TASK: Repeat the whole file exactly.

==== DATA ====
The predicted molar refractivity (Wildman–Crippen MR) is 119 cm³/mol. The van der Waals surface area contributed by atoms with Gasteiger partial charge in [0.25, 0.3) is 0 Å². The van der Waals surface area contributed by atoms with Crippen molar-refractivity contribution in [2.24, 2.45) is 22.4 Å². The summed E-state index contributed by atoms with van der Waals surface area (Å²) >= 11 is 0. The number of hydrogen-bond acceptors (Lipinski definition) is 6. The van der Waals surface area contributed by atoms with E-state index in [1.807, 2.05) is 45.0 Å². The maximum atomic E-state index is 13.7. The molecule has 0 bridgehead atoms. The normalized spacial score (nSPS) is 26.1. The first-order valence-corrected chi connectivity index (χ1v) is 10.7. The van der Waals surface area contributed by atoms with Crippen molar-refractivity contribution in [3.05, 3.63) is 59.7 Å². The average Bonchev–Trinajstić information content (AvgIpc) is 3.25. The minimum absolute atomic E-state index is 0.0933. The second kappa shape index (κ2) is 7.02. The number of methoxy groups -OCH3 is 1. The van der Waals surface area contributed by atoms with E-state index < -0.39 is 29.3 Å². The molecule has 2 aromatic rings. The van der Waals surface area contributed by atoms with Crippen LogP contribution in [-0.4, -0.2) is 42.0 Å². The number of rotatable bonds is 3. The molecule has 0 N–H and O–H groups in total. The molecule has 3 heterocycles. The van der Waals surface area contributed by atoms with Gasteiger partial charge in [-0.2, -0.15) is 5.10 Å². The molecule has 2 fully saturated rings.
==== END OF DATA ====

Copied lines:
The predicted molar refractivity (Wildman–Crippen MR) is 119 cm³/mol. The van der Waals surface area contributed by atoms with Gasteiger partial charge in [0.25, 0.3) is 0 Å². The van der Waals surface area contributed by atoms with Crippen molar-refractivity contribution in [2.24, 2.45) is 22.4 Å². The summed E-state index contributed by atoms with van der Waals surface area (Å²) >= 11 is 0. The number of hydrogen-bond acceptors (Lipinski definition) is 6. The van der Waals surface area contributed by atoms with E-state index in [1.807, 2.05) is 45.0 Å². The maximum atomic E-state index is 13.7. The molecule has 0 bridgehead atoms. The normalized spacial score (nSPS) is 26.1. The first-order valence-corrected chi connectivity index (χ1v) is 10.7. The van der Waals surface area contributed by atoms with Crippen molar-refractivity contribution in [3.05, 3.63) is 59.7 Å². The average Bonchev–Trinajstić information content (AvgIpc) is 3.25. The minimum absolute atomic E-state index is 0.0933. The second kappa shape index (κ2) is 7.02. The number of methoxy groups -OCH3 is 1. The van der Waals surface area contributed by atoms with E-state index < -0.39 is 29.3 Å². The molecule has 2 aromatic rings. The van der Waals surface area contributed by atoms with Crippen LogP contribution in [-0.4, -0.2) is 42.0 Å². The number of rotatable bonds is 3. The molecule has 0 N–H and O–H groups in total. The molecule has 3 heterocycles. The van der Waals surface area contributed by atoms with Gasteiger partial charge in [-0.2, -0.15) is 5.10 Å². The molecule has 2 fully saturated rings.